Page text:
Friday, September 17, 2010


Finally picked this CRITERION COLLECTION version up on Amazon, been a long time since I've seen it. (My first screen credit...!)

  • New, restored, high-definition digital transfer
  • Commentary by director David Mamet and actor Ricky Jay
  • New video interviews with Joe Mantegna and Lindsay Crouse
  • Short documentary: "David Mamet on House of Games"
  • Storyboard detail
  • Trailer
  • An essay by critic Kent Jones and excerpts from Mamet's introduction to the published screenplay

David Mamet's 1987 directorial debut was this mesmerizing study of control and seduction between two kinds of detached observers: a gambler who is also a con artist, and a psychotherapist who is also an emerging pop-psych guru in the book market. The latter (played by Lindsay Crouse) meets the former (Joe Mantegna) when one of her clients is driven to despair from his debts to the card shark. Mantegna's character agrees to drop the IOUs in exchange for Crouse's attention at the seedy House of Games in Seattle, a mecca for con men to talk shop and hustle unsuspecting customers. The shrink gets so caught up in the arcane rules and world view of her guide over subsequent days that she observes--with no false rapture--various stings in progress inside and outside the club. Mamet's story finally becomes a fascinating study of two people protecting and extending their respective cosmologies the way rival predators fight for the same piece of turf. The psychological challenge is compelling; so is the stylized dialogue, with its pattern of pauses and hiccups and humming meter. Mostly shooting at night, Mamet also gave Seattle a different look from previous filmmakers, turning its familiar puddles into concentrations of liquid neon and poisonous noir. --Tom Keogh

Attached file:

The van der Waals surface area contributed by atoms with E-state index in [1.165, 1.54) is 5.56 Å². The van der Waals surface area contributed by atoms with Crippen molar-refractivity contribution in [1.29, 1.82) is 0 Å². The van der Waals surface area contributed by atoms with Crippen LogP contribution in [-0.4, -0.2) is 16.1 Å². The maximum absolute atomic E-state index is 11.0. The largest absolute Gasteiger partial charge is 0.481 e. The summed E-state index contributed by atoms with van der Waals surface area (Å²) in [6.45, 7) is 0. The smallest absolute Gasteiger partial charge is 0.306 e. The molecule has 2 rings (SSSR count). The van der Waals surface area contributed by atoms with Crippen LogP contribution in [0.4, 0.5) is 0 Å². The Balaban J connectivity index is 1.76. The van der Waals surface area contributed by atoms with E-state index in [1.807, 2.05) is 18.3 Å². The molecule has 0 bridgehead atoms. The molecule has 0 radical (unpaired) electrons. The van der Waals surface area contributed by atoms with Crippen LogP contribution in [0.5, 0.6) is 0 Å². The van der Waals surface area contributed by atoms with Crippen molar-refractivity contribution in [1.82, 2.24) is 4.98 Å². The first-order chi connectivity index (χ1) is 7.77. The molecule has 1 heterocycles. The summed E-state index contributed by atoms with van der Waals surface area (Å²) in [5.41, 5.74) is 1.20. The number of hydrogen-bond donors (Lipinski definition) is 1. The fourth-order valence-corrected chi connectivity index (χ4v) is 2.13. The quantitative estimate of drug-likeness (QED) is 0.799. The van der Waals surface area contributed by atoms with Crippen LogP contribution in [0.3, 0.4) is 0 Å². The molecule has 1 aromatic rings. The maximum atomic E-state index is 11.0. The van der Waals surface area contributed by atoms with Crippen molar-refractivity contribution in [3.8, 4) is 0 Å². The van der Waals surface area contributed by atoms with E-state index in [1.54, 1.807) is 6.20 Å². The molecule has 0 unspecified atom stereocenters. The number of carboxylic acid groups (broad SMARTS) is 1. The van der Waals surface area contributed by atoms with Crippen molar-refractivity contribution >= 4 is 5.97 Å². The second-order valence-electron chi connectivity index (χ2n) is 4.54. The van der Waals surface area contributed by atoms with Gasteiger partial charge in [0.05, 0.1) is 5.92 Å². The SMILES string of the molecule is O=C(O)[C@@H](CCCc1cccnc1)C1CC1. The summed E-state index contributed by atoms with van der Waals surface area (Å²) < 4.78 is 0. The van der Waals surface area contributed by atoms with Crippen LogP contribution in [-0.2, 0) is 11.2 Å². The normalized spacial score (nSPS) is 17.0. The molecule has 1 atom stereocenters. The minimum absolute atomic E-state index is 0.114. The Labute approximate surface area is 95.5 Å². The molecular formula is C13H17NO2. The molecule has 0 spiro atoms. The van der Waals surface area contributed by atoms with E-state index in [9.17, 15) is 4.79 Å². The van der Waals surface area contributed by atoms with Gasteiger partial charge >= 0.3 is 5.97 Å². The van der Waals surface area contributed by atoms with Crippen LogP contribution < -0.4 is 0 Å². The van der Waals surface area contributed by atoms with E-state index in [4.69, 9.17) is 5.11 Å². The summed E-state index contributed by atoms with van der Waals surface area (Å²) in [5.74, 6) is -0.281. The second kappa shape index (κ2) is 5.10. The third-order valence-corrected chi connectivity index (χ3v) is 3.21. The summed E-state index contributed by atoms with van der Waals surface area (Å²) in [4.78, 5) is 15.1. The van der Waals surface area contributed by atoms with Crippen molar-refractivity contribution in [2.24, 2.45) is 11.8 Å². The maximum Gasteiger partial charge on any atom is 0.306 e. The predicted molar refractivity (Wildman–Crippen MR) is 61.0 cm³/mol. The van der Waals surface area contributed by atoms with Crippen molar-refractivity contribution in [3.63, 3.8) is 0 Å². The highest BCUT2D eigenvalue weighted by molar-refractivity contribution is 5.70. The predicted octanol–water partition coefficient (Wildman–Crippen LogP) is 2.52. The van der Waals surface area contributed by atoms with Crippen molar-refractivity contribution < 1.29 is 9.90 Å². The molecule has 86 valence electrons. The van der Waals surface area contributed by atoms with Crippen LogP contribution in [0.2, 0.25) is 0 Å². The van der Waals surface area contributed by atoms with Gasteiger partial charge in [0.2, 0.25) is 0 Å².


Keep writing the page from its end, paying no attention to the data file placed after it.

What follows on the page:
Pulitzer Prize–winning playwright and screenwriter David Mamet first sat in the director’s chair for this sly, merciless thriller, one of the most original and acclaimed films of the eighties. Mamet’s witty tale of a therapist and best-selling author (Lindsay Crouse) who must confront her own obsessions when she meets an attractive cardsharp (Joe Mantegna) is as psychologically acute as it is full of twists and turns, a rich character study told with the cold calculation of a career criminal.

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